The Health Insurance Service Providers Association of Ghana is demanding an increase in premiums paid by National Health subscribers.
An increase in premiums according to them will enhance the efficiency of service providers in the delivery of quality healthcare to Ghanaians.
Currently 69% of the scheme’s resources are from taxes while 31% comes from premiums.The chairman of the National Health Review Technical Committee, Dr. Chris Atim, had earlier described the dependence of the scheme on taxes as a “progressive” move.
But speaking to Citi News, the Executive Director of HISPAG, Frank Torblu said the NHIA cannot honour claims of service providers if subscribers do not pay realistic premiums.
He explained that there are various sources of funding for the scheme of which includes “the payment of premiums, the national health insurance levy and 2.5% of SSNIT contributions from formal sector workers.”
He argued that if the tax element which Ghanaians are already paying is unable to cushion the system, “then we have a problem. It means that we have to increase our premium element to come up a little to support what is there.”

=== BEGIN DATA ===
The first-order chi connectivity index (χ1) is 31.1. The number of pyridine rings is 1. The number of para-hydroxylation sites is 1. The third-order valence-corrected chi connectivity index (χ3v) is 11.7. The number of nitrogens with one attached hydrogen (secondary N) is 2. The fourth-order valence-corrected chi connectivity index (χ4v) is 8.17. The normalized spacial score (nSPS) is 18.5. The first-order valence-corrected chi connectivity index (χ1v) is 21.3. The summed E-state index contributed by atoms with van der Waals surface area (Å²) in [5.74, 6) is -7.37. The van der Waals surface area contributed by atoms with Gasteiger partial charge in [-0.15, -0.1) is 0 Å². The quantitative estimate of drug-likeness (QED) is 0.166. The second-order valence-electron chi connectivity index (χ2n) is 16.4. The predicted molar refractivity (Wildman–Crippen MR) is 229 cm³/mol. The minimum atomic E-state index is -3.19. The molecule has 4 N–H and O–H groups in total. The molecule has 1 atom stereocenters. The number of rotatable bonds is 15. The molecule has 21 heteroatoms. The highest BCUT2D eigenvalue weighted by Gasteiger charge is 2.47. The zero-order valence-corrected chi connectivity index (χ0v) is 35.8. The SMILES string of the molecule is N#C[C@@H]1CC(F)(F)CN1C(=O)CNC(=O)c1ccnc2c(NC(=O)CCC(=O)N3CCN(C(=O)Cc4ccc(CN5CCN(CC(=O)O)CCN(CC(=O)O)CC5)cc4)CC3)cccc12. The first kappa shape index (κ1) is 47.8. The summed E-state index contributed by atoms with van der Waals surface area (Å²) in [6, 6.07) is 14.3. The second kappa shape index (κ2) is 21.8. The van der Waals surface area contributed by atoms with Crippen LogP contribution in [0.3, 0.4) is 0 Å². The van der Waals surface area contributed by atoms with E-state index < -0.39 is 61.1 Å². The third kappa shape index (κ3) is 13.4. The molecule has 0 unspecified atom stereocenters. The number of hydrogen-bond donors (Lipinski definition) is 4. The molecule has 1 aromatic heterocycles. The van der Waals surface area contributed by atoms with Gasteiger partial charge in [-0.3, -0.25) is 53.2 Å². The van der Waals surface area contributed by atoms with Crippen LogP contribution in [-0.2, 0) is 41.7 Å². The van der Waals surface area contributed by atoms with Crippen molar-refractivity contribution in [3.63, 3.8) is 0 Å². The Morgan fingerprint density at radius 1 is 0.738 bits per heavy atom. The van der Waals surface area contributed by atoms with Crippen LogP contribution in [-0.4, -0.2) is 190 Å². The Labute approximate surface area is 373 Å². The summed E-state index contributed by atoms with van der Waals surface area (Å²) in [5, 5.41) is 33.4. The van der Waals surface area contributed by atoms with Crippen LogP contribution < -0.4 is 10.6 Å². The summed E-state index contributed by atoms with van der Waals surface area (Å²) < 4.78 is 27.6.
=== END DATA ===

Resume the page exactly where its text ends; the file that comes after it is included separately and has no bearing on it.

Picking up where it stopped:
“For instance if you have 10 million people who are on the scheme and each person pays GHc50 as against the GHc12 they are paying presently and they pay an average premium of GHc50 for the year, I think we will be making a very huge impact. So let us not make it look like we want to support it with tax otherwise we are going back to the Kwame Nkrumah days where we have free healthcare nationwide,” he added.
Frank Torblu further added that though the NHIS is a social policy intervention programme, “the premium must be reasonably realistic to the extent that the system can be supported.”